Album of the Week: Torche – Admission

Jeff Terich

Torche‘s sound is always changing, but their M.O. never really does. In essence, the Miami band is always putting their best effort toward making the heaviest rock ‘n’ roll record they possibly can, and the ways in which that goal manifests can change from album to album. And if it can, it will. With the release of 2008’s Meanderthal, the band had crafted hooks and melodies as sharp as their riffs were massive, providing the kind of radio-ready Foo Fighters might have come up with had Dave Grohl spent his formative years in The Melvins rather than Nirvana (though Dale Crover did both). From there, the tweaks have moved toward both extremes, embracing pop to an even greater degree with 2012’s Harmonicraft and getting back into a deeper, slower, nastier approach with 2015’s Restarter, their first since frontman Steve Brooks fired up his older, more explicitly sludgy band Floor. But between the fuzz, the feedback and dirty grooves, Torche has always harbored the kind of melodic sensibility that sets them apart from most of their metal peers—if “metal” even makes sense with music this unabashedly pop friendly.

Admission is another zag to Torche’s many career zigs, a confident expedition down the same adventurously accessible path as they’ve been on for more than a decade, but with a more cohesive and fully realized display of their combined strengths. This time around, that means a slight shift in how those strengths come together; bassist Jon Nuñez has since taken over as second guitarist after the departure of Andrew Elstner, and Wrong’s Eric Hernandez is the band’s new bassist. It’s not enough of a change to radically reshape what’s already a band with a signature sound and an established direction, but there’s no denying that a shift has taken place. First single “Slide” is a perfect example, one of the first songs Hernandez initially wrote for the album. In practice it has a riff-heavy swagger that seemingly nods to the likes of Led Zeppelin or Blue Oyster Cult, but the actual inspiration—Gary Numan—is more transparent on second listen, with Nuñez and Brooks’ guitarist beaming like laser synths, and the robotic syncopation fitting for a neon dystopia that finds us all living in our own cars. Only this weird future is anthropomorphized and reptilian: “The way we slide/Soon we’ll be eating alive.

Tonally, Admission is as recognizable a Torche album as ever—their sound is dialed in better than just about anyone in heavy music today. But from a songwriting standpoint, it’s by far their most diverse set of songs, juxtaposing moments like sprinting two-minute chug-a-thong opener “From Here” against the steady psych-stomp of “Submission.” In the course of just over 90 seconds, the band use overdrive as a textural weapon while ultimately finding their way toward an all-too-brief shoegaze freakout. There’s no shortage of surprises, but they’re all undertaken with the confidence and command of a band with a firm grasp on their own identity as well as the potential to grow further.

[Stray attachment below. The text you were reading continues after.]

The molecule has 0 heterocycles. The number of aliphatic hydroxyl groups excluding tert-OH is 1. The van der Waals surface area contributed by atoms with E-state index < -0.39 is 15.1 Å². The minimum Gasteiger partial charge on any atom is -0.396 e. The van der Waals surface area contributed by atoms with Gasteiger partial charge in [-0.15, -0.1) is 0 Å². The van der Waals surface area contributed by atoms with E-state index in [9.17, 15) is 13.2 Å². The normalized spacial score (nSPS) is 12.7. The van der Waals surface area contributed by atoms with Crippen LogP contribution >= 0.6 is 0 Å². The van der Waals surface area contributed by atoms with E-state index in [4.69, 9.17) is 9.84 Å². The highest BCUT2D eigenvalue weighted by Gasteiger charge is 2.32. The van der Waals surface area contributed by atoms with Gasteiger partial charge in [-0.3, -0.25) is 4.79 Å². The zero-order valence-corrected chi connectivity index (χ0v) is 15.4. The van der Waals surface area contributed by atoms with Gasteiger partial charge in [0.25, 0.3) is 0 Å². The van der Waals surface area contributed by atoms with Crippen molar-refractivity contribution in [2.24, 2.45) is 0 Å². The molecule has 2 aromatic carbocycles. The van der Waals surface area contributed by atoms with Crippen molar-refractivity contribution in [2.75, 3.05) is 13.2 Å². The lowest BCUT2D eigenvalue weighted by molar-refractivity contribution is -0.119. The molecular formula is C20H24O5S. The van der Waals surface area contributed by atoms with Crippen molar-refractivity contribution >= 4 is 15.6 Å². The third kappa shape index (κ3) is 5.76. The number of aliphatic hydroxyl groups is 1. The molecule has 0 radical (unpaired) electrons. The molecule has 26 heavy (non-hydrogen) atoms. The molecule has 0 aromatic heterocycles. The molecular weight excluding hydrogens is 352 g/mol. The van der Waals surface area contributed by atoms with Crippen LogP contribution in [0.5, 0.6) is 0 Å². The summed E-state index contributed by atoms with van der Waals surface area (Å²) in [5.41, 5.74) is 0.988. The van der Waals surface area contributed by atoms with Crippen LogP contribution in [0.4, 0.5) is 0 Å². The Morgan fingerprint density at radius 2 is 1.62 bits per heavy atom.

And grow they have—all of these tracks are good, some are among the best they’ve ever written. “Extremes of Consciousness” pulls off a melodic stoner rock sound well past its expiration date, in large part because of its flirtations with alternative rock and psychedelia. Similarly, closer “Changes Come” is a triumphant song with all the emotion-laden heroism of Smashing Pumpkins at their ’90s peak. But no song hits as hard or soars as high as the title track, a rock anthem to rival 2008’s “Across the Shields” or 2012’s “Kicking.” It’s a gloriously dreamy slice of sludge pop that shows what happens when a band wielding this much sonic power attempts their own version of something as earnest and gripping as M83’s “Midnight City.” It’s both the building of a sonic wall and a showing of vulnerability that’s rare for heavy music; “You will survive,” sings Brooks, “Yes, I will pretend/I don’t need to love again.”

All of the pieces that make up Admission have appeared in some form or another throughout Torche’s career, but they fit together into a stronger whole here. Though Torche will never release an album that doesn’t in a meta way sound like Torche, they have refined and strengthened their core elements, all while finding new ways to express the sludgy pop sound that made them stand out from the beginning. Nobody rocks quite like Torche, but they’re continually ensuring that nobody can make their kind of rock better than they can either.

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